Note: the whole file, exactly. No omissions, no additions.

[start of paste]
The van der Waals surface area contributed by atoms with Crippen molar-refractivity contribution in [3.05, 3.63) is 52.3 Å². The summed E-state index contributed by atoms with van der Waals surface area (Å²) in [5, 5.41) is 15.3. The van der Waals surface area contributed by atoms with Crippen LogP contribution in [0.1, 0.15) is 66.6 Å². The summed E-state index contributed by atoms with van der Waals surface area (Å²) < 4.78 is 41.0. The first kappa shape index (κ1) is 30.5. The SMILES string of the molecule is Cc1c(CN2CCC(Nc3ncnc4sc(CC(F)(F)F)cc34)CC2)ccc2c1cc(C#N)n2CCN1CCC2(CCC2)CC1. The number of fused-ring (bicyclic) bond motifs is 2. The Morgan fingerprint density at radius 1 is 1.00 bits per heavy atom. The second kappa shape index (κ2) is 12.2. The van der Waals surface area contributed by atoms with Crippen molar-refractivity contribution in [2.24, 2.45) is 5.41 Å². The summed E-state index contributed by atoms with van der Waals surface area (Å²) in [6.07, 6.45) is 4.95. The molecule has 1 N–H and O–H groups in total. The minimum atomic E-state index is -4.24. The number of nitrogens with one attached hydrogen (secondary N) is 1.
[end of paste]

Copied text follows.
The van der Waals surface area contributed by atoms with Crippen molar-refractivity contribution in [3.05, 3.63) is 52.3 Å². The summed E-state index contributed by atoms with van der Waals surface area (Å²) in [5, 5.41) is 15.3. The van der Waals surface area contributed by atoms with Crippen LogP contribution in [0.1, 0.15) is 66.6 Å². The summed E-state index contributed by atoms with van der Waals surface area (Å²) < 4.78 is 41.0. The first kappa shape index (κ1) is 30.5. The SMILES string of the molecule is Cc1c(CN2CCC(Nc3ncnc4sc(CC(F)(F)F)cc34)CC2)ccc2c1cc(C#N)n2CCN1CCC2(CCC2)CC1. The number of fused-ring (bicyclic) bond motifs is 2. The Morgan fingerprint density at radius 1 is 1.00 bits per heavy atom. The second kappa shape index (κ2) is 12.2. The van der Waals surface area contributed by atoms with Crippen molar-refractivity contribution in [2.24, 2.45) is 5.41 Å². The summed E-state index contributed by atoms with van der Waals surface area (Å²) in [6.07, 6.45) is 4.95. The molecule has 1 N–H and O–H groups in total. The minimum atomic E-state index is -4.24. The number of nitrogens with one attached hydrogen (secondary N) is 1.